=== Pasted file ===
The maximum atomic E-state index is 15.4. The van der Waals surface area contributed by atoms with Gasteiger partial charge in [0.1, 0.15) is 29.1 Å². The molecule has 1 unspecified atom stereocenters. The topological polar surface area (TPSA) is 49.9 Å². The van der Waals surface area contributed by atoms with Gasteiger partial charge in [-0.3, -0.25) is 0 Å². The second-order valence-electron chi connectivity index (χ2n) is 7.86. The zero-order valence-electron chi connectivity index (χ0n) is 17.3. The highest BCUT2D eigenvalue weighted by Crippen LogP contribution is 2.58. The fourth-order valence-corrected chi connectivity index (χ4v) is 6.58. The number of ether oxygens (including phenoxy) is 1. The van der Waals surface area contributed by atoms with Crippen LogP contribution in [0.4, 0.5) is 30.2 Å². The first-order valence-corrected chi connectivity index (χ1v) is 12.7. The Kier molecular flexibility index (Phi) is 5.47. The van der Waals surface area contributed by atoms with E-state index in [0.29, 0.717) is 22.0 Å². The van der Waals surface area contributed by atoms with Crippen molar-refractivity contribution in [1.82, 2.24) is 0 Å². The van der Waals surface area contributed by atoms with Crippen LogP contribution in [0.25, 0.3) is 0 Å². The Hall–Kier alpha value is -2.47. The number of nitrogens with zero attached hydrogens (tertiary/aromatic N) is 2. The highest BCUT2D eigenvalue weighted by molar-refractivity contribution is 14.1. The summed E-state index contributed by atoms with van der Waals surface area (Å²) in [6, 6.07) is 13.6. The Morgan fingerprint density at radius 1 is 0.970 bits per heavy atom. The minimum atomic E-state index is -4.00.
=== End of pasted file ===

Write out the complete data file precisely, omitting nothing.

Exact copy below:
The maximum atomic E-state index is 15.4. The van der Waals surface area contributed by atoms with Gasteiger partial charge in [0.1, 0.15) is 29.1 Å². The molecule has 1 unspecified atom stereocenters. The topological polar surface area (TPSA) is 49.9 Å². The van der Waals surface area contributed by atoms with Gasteiger partial charge in [-0.3, -0.25) is 0 Å². The second-order valence-electron chi connectivity index (χ2n) is 7.86. The zero-order valence-electron chi connectivity index (χ0n) is 17.3. The highest BCUT2D eigenvalue weighted by Crippen LogP contribution is 2.58. The fourth-order valence-corrected chi connectivity index (χ4v) is 6.58. The number of ether oxygens (including phenoxy) is 1. The van der Waals surface area contributed by atoms with Crippen LogP contribution in [0.4, 0.5) is 30.2 Å². The first-order valence-corrected chi connectivity index (χ1v) is 12.7. The Kier molecular flexibility index (Phi) is 5.47. The van der Waals surface area contributed by atoms with E-state index in [0.29, 0.717) is 22.0 Å². The van der Waals surface area contributed by atoms with Crippen molar-refractivity contribution in [1.82, 2.24) is 0 Å². The van der Waals surface area contributed by atoms with Crippen LogP contribution in [0.25, 0.3) is 0 Å². The Hall–Kier alpha value is -2.47. The number of nitrogens with zero attached hydrogens (tertiary/aromatic N) is 2. The highest BCUT2D eigenvalue weighted by molar-refractivity contribution is 14.1. The summed E-state index contributed by atoms with van der Waals surface area (Å²) in [6, 6.07) is 13.6. The Morgan fingerprint density at radius 1 is 0.970 bits per heavy atom. The minimum atomic E-state index is -4.00.